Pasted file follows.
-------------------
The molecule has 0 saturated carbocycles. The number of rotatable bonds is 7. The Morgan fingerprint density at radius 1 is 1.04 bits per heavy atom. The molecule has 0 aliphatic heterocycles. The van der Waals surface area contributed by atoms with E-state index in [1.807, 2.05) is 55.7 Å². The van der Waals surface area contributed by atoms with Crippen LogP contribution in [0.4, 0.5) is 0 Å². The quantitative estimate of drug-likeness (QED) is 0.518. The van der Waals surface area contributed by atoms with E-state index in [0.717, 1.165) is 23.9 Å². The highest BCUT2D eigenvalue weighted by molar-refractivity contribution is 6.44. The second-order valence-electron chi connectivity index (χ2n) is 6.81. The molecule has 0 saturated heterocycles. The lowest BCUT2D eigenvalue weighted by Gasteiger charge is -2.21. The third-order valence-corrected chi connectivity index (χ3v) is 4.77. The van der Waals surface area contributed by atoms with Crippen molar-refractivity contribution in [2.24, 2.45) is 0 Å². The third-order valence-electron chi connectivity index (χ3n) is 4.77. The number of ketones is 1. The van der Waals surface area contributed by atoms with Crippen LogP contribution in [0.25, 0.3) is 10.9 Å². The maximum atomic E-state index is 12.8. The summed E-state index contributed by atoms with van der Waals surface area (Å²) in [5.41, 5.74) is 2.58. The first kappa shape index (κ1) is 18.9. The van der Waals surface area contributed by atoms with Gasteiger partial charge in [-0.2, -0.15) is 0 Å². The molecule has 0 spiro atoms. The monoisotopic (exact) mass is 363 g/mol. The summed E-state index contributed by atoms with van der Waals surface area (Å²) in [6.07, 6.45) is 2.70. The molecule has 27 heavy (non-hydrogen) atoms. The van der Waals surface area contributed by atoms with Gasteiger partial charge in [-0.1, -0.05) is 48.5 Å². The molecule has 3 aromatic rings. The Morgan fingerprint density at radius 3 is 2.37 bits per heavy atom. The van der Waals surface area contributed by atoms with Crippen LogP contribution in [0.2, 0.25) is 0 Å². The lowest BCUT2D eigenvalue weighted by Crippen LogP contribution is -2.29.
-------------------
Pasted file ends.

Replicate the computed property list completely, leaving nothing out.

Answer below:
The molecule has 0 saturated carbocycles. The number of rotatable bonds is 7. The Morgan fingerprint density at radius 1 is 1.04 bits per heavy atom. The molecule has 0 aliphatic heterocycles. The van der Waals surface area contributed by atoms with E-state index in [1.807, 2.05) is 55.7 Å². The van der Waals surface area contributed by atoms with Crippen LogP contribution in [0.4, 0.5) is 0 Å². The quantitative estimate of drug-likeness (QED) is 0.518. The van der Waals surface area contributed by atoms with E-state index in [0.717, 1.165) is 23.9 Å². The highest BCUT2D eigenvalue weighted by molar-refractivity contribution is 6.44. The second-order valence-electron chi connectivity index (χ2n) is 6.81. The molecule has 0 saturated heterocycles. The lowest BCUT2D eigenvalue weighted by Gasteiger charge is -2.21. The third-order valence-corrected chi connectivity index (χ3v) is 4.77. The van der Waals surface area contributed by atoms with Crippen molar-refractivity contribution in [2.24, 2.45) is 0 Å². The third-order valence-electron chi connectivity index (χ3n) is 4.77. The number of ketones is 1. The van der Waals surface area contributed by atoms with Crippen LogP contribution in [0.25, 0.3) is 10.9 Å². The maximum atomic E-state index is 12.8. The summed E-state index contributed by atoms with van der Waals surface area (Å²) in [5.41, 5.74) is 2.58. The first kappa shape index (κ1) is 18.9. The van der Waals surface area contributed by atoms with Gasteiger partial charge in [-0.2, -0.15) is 0 Å². The molecule has 0 spiro atoms. The monoisotopic (exact) mass is 363 g/mol. The summed E-state index contributed by atoms with van der Waals surface area (Å²) in [6.07, 6.45) is 2.70. The molecule has 27 heavy (non-hydrogen) atoms. The van der Waals surface area contributed by atoms with Gasteiger partial charge in [-0.1, -0.05) is 48.5 Å². The molecule has 3 aromatic rings. The Morgan fingerprint density at radius 3 is 2.37 bits per heavy atom. The van der Waals surface area contributed by atoms with Crippen LogP contribution in [0.2, 0.25) is 0 Å². The lowest BCUT2D eigenvalue weighted by Crippen LogP contribution is -2.29.